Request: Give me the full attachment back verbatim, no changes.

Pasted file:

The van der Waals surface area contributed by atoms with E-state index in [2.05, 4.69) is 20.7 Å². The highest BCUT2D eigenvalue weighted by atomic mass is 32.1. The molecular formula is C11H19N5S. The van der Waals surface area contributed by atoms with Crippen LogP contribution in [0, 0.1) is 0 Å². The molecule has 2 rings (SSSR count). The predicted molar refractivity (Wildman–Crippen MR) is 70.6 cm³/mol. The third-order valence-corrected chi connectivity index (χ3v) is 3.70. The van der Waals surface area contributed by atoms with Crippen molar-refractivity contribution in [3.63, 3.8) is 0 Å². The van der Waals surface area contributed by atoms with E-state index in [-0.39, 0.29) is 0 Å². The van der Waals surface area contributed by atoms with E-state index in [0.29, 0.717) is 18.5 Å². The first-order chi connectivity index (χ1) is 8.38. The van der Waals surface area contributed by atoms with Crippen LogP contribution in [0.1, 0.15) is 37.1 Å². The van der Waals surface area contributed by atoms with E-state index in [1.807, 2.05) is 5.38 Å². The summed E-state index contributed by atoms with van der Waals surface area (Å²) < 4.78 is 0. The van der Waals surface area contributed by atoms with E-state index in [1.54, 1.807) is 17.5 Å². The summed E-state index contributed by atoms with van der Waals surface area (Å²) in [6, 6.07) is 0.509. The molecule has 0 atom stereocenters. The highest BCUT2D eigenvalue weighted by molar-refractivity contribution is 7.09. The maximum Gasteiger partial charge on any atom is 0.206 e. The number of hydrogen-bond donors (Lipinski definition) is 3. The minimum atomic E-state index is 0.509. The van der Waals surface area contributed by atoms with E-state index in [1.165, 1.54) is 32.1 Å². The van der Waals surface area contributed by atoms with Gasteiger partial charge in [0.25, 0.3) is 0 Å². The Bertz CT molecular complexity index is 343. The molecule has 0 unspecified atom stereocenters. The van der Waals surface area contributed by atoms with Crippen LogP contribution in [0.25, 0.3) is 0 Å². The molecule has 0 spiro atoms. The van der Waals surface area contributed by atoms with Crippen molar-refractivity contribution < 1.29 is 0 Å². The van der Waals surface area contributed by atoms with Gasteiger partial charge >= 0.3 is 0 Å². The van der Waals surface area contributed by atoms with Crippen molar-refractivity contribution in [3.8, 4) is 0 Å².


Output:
The van der Waals surface area contributed by atoms with E-state index in [2.05, 4.69) is 20.7 Å². The highest BCUT2D eigenvalue weighted by atomic mass is 32.1. The molecular formula is C11H19N5S. The van der Waals surface area contributed by atoms with Crippen LogP contribution in [0, 0.1) is 0 Å². The molecule has 2 rings (SSSR count). The predicted molar refractivity (Wildman–Crippen MR) is 70.6 cm³/mol. The third-order valence-corrected chi connectivity index (χ3v) is 3.70. The van der Waals surface area contributed by atoms with Crippen molar-refractivity contribution in [3.63, 3.8) is 0 Å². The van der Waals surface area contributed by atoms with E-state index in [-0.39, 0.29) is 0 Å². The van der Waals surface area contributed by atoms with E-state index in [0.29, 0.717) is 18.5 Å². The first-order chi connectivity index (χ1) is 8.38. The van der Waals surface area contributed by atoms with Crippen LogP contribution in [0.1, 0.15) is 37.1 Å². The van der Waals surface area contributed by atoms with E-state index in [1.807, 2.05) is 5.38 Å². The summed E-state index contributed by atoms with van der Waals surface area (Å²) < 4.78 is 0. The van der Waals surface area contributed by atoms with E-state index in [1.54, 1.807) is 17.5 Å². The summed E-state index contributed by atoms with van der Waals surface area (Å²) in [6, 6.07) is 0.509. The molecule has 0 atom stereocenters. The highest BCUT2D eigenvalue weighted by molar-refractivity contribution is 7.09. The maximum Gasteiger partial charge on any atom is 0.206 e. The number of hydrogen-bond donors (Lipinski definition) is 3. The minimum atomic E-state index is 0.509. The van der Waals surface area contributed by atoms with E-state index in [1.165, 1.54) is 32.1 Å². The van der Waals surface area contributed by atoms with Gasteiger partial charge in [0.25, 0.3) is 0 Å². The Bertz CT molecular complexity index is 343. The molecule has 0 unspecified atom stereocenters. The van der Waals surface area contributed by atoms with Crippen LogP contribution in [0.25, 0.3) is 0 Å². The molecule has 0 spiro atoms. The van der Waals surface area contributed by atoms with Crippen molar-refractivity contribution < 1.29 is 0 Å². The van der Waals surface area contributed by atoms with Gasteiger partial charge >= 0.3 is 0 Å². The van der Waals surface area contributed by atoms with Crippen molar-refractivity contribution in [3.8, 4) is 0 Å².